A giant asteroid will zip past Earth on May 27 at 47,200 mph
A giant asteroid, approximately four times larger than the Empire State Building, will zip past the Earth at a min-boggling speed of 47,200 mph (~76,000 kph) as we look forward to the weekend on Friday, May 27, Live Science reported. In a way, the asteroid will mark the first month anniversary of another big asteroid that zipped past our planet at 23,000 miles (~37,000 kph) an hour on April 28th, last month. This is why NASA tracks more than 29,000 Near-Earth Objects (NEOs) every year.
A stony asteroid, 7335 was first spotted in 1989 at the Palomar Observatory in San Diego, California. Since the Earth has its own orbit to follow, the asteroid and our home planet luckily do not cross paths that often. Nevertheless, NASA classifies 7335 as a potentially hazardous asteroid, meaning if the giant rock were ever to change its trajectory and hit Earth, it could do enormous damage.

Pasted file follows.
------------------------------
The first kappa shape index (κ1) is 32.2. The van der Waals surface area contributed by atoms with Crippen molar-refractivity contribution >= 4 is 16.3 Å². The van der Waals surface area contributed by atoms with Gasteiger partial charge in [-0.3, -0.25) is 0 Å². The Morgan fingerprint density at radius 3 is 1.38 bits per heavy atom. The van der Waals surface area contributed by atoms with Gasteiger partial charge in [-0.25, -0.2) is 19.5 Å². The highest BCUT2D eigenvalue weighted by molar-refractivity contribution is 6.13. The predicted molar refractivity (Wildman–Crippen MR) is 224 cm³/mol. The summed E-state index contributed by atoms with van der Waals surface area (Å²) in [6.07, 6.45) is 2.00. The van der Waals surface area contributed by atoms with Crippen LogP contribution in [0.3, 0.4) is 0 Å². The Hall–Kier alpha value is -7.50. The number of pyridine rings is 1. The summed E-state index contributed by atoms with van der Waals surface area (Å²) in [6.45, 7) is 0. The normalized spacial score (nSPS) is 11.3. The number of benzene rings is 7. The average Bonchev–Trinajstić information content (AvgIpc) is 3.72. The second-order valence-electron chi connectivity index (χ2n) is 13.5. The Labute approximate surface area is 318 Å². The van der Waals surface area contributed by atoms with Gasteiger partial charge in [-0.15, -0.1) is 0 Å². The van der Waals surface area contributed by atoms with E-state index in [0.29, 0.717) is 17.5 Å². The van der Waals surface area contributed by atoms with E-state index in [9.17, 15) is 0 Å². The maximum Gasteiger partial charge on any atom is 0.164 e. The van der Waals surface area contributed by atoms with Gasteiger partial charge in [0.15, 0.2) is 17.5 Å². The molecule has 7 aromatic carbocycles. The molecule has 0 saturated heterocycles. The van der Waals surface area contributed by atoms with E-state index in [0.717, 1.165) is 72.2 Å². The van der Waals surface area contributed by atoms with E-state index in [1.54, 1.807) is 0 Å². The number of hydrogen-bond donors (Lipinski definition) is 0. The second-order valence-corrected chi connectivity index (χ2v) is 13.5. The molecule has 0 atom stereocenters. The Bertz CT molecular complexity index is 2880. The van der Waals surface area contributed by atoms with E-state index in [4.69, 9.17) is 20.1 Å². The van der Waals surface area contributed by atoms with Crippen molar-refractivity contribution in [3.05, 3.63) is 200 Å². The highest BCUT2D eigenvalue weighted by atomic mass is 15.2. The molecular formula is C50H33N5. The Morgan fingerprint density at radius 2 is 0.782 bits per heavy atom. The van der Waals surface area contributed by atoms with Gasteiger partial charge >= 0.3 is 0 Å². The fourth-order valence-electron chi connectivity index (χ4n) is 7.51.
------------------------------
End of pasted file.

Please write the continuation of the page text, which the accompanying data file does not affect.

The human race is well aware of the dangers of such a deviation, and is currently looking for ways to redirect asteroids if we ever find them heading towards us. It is worth mentioning that neither of these missions aims to blast an asteroid with a nuclear bomb, as Hollywood movies would have us believe.
Read full article at Interesting Engineering